When Costco opened here, the manager was a customer of ours. He gave us a free membership. But for above reasons, we hardly used it. Once or twice, I did pick up a few items, but when I went to pay, I was behind a line of people with carts loaded high . I returned the items and left! Not sure I actually ever bought anything there and wife same.

Manager told me that they buy odd lots of goods and that would explain why store inventories are different. He said he did not always know what they were getting. Often end of lines or slightly dated models in electronics etc. He also told me that they mainly tried to compete with Walmart's prices and admitted that there was not much difference.

Food is good value - we sometimes go with friends when in USA to buy meat and wine. Quantities usually too big for two of us, but good when we have a house full.

We do get out Keurig Coffee Cups there. My son has a membership and picks them up for us. $39.95 for 80 (50c/cup). Better than anywhere else we have found and a lot cheaper than TH or Starbucks!
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Re: Shopping Bargains

Postby Dennis » 03 Jan 2012 12:45

In the last year or two I find that Costco's prices on electronics are not any better than most places elseware. However, for example on computers and televisions, the second year warranty provided by Costco is a bonus.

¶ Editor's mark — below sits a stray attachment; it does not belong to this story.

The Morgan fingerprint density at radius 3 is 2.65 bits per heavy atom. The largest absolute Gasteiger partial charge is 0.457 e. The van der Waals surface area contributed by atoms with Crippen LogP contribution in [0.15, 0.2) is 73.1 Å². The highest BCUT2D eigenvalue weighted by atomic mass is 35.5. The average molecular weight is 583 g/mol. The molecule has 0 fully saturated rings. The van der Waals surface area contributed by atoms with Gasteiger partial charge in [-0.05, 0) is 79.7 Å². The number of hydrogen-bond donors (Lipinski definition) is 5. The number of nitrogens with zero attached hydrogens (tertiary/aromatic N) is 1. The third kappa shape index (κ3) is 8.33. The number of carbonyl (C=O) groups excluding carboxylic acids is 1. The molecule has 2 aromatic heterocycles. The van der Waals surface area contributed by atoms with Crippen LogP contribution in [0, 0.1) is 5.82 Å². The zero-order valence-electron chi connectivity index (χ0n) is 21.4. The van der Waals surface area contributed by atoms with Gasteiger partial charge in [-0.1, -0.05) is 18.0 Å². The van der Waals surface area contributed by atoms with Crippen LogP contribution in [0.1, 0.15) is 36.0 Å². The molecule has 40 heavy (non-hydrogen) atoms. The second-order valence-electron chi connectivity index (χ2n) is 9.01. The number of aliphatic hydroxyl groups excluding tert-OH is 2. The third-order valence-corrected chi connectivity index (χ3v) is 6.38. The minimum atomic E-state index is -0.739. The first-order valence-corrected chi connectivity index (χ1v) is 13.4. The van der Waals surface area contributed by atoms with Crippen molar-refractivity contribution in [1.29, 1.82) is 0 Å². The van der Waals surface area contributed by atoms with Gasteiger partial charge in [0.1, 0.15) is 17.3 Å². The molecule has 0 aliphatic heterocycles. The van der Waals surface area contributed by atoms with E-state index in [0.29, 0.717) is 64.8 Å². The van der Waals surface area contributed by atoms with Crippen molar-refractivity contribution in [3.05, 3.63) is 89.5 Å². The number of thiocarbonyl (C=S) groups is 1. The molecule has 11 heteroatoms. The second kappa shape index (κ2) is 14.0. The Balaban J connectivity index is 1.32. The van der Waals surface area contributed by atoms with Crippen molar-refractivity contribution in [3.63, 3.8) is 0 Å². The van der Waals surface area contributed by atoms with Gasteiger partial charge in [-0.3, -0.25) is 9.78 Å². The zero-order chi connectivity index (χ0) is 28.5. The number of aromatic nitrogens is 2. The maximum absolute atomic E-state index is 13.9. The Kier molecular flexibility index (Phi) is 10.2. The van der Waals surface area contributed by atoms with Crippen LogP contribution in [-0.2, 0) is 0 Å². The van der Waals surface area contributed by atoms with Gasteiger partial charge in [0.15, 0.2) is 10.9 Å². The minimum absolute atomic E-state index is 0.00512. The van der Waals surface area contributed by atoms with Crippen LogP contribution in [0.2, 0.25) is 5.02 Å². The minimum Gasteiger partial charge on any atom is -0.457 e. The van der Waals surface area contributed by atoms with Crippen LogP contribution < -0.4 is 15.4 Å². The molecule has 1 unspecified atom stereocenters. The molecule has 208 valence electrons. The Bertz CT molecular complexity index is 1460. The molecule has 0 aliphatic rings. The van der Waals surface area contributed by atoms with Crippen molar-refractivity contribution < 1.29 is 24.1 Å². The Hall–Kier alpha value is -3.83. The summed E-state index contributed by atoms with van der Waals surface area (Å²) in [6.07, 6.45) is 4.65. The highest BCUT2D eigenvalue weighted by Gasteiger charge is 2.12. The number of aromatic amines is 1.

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Re: Shopping Bargains

Postby adrian2 » 03 Jan 2012 13:18

Dennis wrote:However, for example on computers and televisions, the second year warranty provided by Costco is a bonus.

You can get extended warranty (double the manufacturer's, up to an extra year) from a few no annual fee credit cards. Never got the occasion to use it.
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Re: Shopping Bargains

Postby AltaRed » 03 Jan 2012 14:35

While I agree there are opportunities at Costco, the 'experience' should be better classified as 'nightmare'. It's too far from me and if I have to be inline more than 5 minutes(10 minutes tops) at the tills, I do not go back. If they provided a free membership and took Visa, I might be convinced to go once or twice a year.
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Re: Shopping Bargains

Postby kcowan » 03 Jan 2012 15:51

Since being retired, I find the lineups to be tolerable. I usually strike up a conversation with someone in line. And making change does not seem to be the same issue that it is in grocery stores.
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Re: Shopping Bargains

Postby Jaunty » 03 Jan 2012 16:05

The lines at our Costco are long, but they have 2 people working them and they move very quickly. Sizes of the food items are generally way too big for the two of us, but prescriptions and oil changes make it a worthwhile "purchase" for us.
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Re: Shopping Bargains

Postby jakewine » 03 Jan 2012 17:08